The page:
There were even sharks in the river of giants, including a type of mackerel shark although we don’t know how big it grew since all we have of it are some teeth. Another was a type of hybodont shark with no modern descendants, although again, we don’t know how big it was.

The biggest fish that lived in the River of Giants, at least that we know of so far, is a type of ray that looked like a sawfish. It’s called Onchopristis numidus and it could probably grow over 26 feet long, or 8 meters. Its snout, or rostrum, was elongated and spiked on both sides with sharp denticles. It was probably also packed with electroreceptors that allowed it to detect prey even in murky water. When it sensed prey, it would whip its head back and forth, hacking the animal to death with the sharp denticles and possibly even cutting it into pieces. Modern sawfish hunt this way, and although Onchopristis isn’t very closely related to sawfish, it looked so similar due to convergent evolution that it probably had very similar habits.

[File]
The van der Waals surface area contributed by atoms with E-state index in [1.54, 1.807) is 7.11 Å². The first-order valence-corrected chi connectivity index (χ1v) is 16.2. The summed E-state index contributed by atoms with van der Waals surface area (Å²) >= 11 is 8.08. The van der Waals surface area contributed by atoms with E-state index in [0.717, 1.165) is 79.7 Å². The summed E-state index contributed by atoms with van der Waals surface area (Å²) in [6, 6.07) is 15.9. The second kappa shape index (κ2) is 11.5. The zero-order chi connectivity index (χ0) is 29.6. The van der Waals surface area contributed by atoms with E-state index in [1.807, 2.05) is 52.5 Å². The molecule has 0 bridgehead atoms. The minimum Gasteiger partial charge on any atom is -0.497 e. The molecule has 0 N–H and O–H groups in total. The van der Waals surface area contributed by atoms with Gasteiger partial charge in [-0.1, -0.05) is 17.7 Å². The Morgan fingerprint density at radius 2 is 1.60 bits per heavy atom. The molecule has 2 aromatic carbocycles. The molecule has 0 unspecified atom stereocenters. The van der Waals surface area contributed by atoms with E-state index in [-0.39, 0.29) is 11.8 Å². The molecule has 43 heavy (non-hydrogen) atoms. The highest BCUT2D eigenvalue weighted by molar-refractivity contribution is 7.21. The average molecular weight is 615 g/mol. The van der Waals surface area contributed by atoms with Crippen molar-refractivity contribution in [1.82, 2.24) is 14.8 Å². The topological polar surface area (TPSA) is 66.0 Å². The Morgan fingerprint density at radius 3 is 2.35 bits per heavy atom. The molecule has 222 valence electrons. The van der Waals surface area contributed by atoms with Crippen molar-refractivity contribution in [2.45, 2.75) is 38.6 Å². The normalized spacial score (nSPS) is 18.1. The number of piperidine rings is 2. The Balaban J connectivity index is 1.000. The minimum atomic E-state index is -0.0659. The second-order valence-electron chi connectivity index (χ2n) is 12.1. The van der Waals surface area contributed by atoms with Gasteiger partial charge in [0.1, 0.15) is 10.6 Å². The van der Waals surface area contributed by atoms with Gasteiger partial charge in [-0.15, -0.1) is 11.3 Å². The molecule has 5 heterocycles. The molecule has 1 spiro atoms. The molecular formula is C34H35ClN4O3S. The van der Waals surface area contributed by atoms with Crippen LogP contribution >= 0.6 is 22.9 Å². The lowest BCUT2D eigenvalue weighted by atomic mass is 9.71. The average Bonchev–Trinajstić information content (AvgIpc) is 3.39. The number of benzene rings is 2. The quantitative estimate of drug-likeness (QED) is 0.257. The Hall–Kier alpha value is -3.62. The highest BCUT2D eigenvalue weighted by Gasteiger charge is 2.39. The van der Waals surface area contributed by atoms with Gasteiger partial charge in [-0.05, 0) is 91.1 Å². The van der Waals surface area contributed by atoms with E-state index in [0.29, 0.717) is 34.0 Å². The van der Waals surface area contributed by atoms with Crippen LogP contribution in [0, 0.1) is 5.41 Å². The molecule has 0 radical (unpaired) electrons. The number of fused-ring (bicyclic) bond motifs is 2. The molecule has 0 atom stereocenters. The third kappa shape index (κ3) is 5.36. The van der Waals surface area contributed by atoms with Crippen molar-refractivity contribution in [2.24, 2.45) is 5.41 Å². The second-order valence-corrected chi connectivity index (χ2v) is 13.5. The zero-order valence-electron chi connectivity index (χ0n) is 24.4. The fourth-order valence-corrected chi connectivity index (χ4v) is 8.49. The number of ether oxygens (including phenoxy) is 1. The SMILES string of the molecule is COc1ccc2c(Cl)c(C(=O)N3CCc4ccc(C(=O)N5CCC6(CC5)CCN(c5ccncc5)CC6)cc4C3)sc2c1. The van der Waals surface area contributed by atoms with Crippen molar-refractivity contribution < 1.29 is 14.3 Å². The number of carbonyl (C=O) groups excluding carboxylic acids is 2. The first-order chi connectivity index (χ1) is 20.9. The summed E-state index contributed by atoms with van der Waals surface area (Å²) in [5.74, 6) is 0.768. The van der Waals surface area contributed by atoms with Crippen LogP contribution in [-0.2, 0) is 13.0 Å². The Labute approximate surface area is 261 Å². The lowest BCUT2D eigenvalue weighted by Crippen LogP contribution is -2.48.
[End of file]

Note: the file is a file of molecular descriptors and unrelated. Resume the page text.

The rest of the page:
The modern sawfish mostly swallows its prey whole after injuring or killing it with its rostrum, although it will sometimes eat surprisingly large fish for its size, up to a quarter of its own length. A 26-foot long Onchopristis could probably eat fish over five feet long, or 1.5 meters. It wouldn’t have attacked animals much larger than that, though. It wasn’t eating fully grown Spinosauruses, let’s put it that way, although it might have eaten a baby spinosaurus from time to time. Spinosaurus might have eaten Onchopristis, though, although it would have to be pretty fast to avoid getting injured.